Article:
The Mock Doctor

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The Mock Doctor: or The Dumb Lady Cur'd is a play by Henry Fielding and first ran on 23 June 1732 at the Theatre Royal, Drury Lane. It served as a replacement for The Covent-Garden Tragedy and became the companion play to The Old Debauchees. It tells the story of a man who pretends to be a doctor at his wife's request and his exploits.

The play is an adaptation of Molière's Le Medecin malgre Lui though it has an emphasis on theatrics over a faithful translation. It is a pure comedy and, unlike other plays by Fielding, has no serious moral lesson or purpose. The play was far more successful than The Covent-Garden Tragedy. Contemporary critics disagreed over whether the play was inferior to the original, but modern critics believed Fielding's version was equally impressive.

Background[edit]

The Mock Doctor: or The Dumb Lady Cur'd was the replacement for The Covent-Garden Tragedy as the companion play to The Old Debauchees. The play is an Anglicised adaptation of Molière's Le Medecin malgre Lui and is a contemporary to the translation by John Watts in the Select Comedies of Molière,[1] even though there is no direct connection between Fielding and the translation. The play was first advertised in 16 June 1732 Daily Post as being in rehearsal and first ran on 23 June 1732.[2]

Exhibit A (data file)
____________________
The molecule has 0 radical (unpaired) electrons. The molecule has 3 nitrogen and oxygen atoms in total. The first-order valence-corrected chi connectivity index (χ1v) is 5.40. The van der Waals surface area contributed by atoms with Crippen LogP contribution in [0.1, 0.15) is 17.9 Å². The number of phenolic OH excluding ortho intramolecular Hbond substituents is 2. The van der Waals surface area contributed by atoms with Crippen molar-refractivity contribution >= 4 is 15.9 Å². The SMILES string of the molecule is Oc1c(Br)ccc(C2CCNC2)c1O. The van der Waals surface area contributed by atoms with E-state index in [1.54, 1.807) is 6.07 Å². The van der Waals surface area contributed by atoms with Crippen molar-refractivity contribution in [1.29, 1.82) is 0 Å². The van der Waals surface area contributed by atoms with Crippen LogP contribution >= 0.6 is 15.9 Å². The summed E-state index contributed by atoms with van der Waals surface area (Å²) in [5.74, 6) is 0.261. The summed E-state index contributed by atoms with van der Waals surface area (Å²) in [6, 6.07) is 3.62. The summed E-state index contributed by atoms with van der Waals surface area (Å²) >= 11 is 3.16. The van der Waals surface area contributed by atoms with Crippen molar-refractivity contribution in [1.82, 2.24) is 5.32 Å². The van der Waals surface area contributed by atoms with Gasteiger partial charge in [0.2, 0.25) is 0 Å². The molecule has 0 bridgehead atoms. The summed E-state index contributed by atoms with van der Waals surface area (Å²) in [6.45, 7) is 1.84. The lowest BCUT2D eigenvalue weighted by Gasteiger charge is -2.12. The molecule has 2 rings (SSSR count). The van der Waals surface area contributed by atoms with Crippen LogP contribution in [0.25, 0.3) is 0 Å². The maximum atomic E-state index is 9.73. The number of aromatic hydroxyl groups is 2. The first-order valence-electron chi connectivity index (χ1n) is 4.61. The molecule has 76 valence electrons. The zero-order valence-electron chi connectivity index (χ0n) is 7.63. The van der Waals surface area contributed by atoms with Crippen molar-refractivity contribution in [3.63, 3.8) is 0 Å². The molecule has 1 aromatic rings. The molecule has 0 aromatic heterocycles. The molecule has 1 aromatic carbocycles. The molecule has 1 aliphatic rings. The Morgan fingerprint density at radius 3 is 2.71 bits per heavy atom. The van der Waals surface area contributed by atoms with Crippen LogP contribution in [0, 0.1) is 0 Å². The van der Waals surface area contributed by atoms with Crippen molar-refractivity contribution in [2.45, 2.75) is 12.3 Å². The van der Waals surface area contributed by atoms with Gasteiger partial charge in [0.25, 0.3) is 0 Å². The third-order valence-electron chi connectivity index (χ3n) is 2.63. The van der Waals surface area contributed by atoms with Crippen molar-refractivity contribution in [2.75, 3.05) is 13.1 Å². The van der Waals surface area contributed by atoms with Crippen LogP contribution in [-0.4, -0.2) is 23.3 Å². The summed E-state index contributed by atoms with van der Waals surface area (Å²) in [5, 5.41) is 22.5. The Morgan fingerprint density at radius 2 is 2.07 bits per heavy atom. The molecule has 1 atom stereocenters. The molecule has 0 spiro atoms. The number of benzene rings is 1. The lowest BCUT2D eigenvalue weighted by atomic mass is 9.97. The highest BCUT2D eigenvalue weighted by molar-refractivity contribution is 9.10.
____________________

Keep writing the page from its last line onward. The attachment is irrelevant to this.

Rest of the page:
It was later revised by 16 November 1732, and both versions were successful. The play ran for a total of twenty-four nights that year and was revived even until the nineteenth century.[3] The revised version was shown on 16 November 1732 as an author's benefit and shown on 30 November at the request of the king. It was published by Watts on 11 July 1732 with a second edition published on 30 November 1732.[4]

Cast[edit]

  • Gregory
  • Dorcas
  • Sir Jasper
  • Charlotte
  • Leander

Plot[edit]